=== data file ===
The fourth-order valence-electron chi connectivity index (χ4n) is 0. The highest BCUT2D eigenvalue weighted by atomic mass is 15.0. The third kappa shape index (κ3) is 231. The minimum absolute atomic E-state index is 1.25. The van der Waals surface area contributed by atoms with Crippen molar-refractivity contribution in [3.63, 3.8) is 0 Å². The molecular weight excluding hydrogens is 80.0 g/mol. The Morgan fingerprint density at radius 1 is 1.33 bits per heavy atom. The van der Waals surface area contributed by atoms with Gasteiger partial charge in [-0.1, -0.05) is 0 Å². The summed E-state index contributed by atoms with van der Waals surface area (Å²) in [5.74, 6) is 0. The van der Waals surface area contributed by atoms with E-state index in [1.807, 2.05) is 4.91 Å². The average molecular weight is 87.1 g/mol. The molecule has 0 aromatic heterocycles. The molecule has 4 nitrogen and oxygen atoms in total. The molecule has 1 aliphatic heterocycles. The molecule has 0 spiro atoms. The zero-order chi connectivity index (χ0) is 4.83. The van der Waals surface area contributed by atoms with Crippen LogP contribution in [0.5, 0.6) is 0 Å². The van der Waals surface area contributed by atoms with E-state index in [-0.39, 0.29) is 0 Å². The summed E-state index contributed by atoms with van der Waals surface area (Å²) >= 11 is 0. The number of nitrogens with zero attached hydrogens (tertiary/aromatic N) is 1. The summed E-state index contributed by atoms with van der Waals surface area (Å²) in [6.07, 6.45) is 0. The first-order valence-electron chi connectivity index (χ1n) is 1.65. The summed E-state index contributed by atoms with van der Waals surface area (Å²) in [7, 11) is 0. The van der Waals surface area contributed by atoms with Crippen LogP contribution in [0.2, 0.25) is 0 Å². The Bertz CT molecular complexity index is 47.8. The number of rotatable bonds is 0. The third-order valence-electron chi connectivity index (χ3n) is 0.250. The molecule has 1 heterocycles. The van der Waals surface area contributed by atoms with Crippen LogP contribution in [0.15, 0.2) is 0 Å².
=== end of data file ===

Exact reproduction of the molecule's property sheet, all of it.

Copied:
The fourth-order valence-electron chi connectivity index (χ4n) is 0. The highest BCUT2D eigenvalue weighted by atomic mass is 15.0. The third kappa shape index (κ3) is 231. The minimum absolute atomic E-state index is 1.25. The van der Waals surface area contributed by atoms with Crippen molar-refractivity contribution in [3.63, 3.8) is 0 Å². The molecular weight excluding hydrogens is 80.0 g/mol. The Morgan fingerprint density at radius 1 is 1.33 bits per heavy atom. The van der Waals surface area contributed by atoms with Gasteiger partial charge in [-0.1, -0.05) is 0 Å². The summed E-state index contributed by atoms with van der Waals surface area (Å²) in [5.74, 6) is 0. The van der Waals surface area contributed by atoms with E-state index in [1.807, 2.05) is 4.91 Å². The average molecular weight is 87.1 g/mol. The molecule has 0 aromatic heterocycles. The molecule has 4 nitrogen and oxygen atoms in total. The molecule has 1 aliphatic heterocycles. The molecule has 0 spiro atoms. The zero-order chi connectivity index (χ0) is 4.83. The van der Waals surface area contributed by atoms with Crippen LogP contribution in [0.5, 0.6) is 0 Å². The van der Waals surface area contributed by atoms with E-state index in [-0.39, 0.29) is 0 Å². The summed E-state index contributed by atoms with van der Waals surface area (Å²) >= 11 is 0. The number of nitrogens with zero attached hydrogens (tertiary/aromatic N) is 1. The summed E-state index contributed by atoms with van der Waals surface area (Å²) in [6.07, 6.45) is 0. The first-order valence-electron chi connectivity index (χ1n) is 1.65. The summed E-state index contributed by atoms with van der Waals surface area (Å²) in [7, 11) is 0. The van der Waals surface area contributed by atoms with Crippen LogP contribution in [0.2, 0.25) is 0 Å². The Bertz CT molecular complexity index is 47.8. The number of rotatable bonds is 0. The third-order valence-electron chi connectivity index (χ3n) is 0.250. The molecule has 1 heterocycles. The van der Waals surface area contributed by atoms with Crippen LogP contribution in [0.15, 0.2) is 0 Å².